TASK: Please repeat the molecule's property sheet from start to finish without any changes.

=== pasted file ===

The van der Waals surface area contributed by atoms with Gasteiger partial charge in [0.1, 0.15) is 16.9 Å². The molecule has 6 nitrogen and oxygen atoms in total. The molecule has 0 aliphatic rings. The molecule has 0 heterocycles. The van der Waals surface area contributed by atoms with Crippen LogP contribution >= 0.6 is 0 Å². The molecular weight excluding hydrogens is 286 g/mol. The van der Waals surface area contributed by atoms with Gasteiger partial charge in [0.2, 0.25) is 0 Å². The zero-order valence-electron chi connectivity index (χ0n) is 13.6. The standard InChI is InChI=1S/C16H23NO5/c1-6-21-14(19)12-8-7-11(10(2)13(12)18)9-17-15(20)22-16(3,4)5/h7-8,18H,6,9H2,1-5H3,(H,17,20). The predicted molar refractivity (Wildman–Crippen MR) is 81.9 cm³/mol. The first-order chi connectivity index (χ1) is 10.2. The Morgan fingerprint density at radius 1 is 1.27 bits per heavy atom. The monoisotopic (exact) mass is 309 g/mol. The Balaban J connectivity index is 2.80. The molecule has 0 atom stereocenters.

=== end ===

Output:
The van der Waals surface area contributed by atoms with Gasteiger partial charge in [0.1, 0.15) is 16.9 Å². The molecule has 6 nitrogen and oxygen atoms in total. The molecule has 0 aliphatic rings. The molecule has 0 heterocycles. The van der Waals surface area contributed by atoms with Crippen LogP contribution >= 0.6 is 0 Å². The molecular weight excluding hydrogens is 286 g/mol. The van der Waals surface area contributed by atoms with Gasteiger partial charge in [0.2, 0.25) is 0 Å². The zero-order valence-electron chi connectivity index (χ0n) is 13.6. The standard InChI is InChI=1S/C16H23NO5/c1-6-21-14(19)12-8-7-11(10(2)13(12)18)9-17-15(20)22-16(3,4)5/h7-8,18H,6,9H2,1-5H3,(H,17,20). The predicted molar refractivity (Wildman–Crippen MR) is 81.9 cm³/mol. The first-order chi connectivity index (χ1) is 10.2. The Morgan fingerprint density at radius 1 is 1.27 bits per heavy atom. The monoisotopic (exact) mass is 309 g/mol. The Balaban J connectivity index is 2.80. The molecule has 0 atom stereocenters.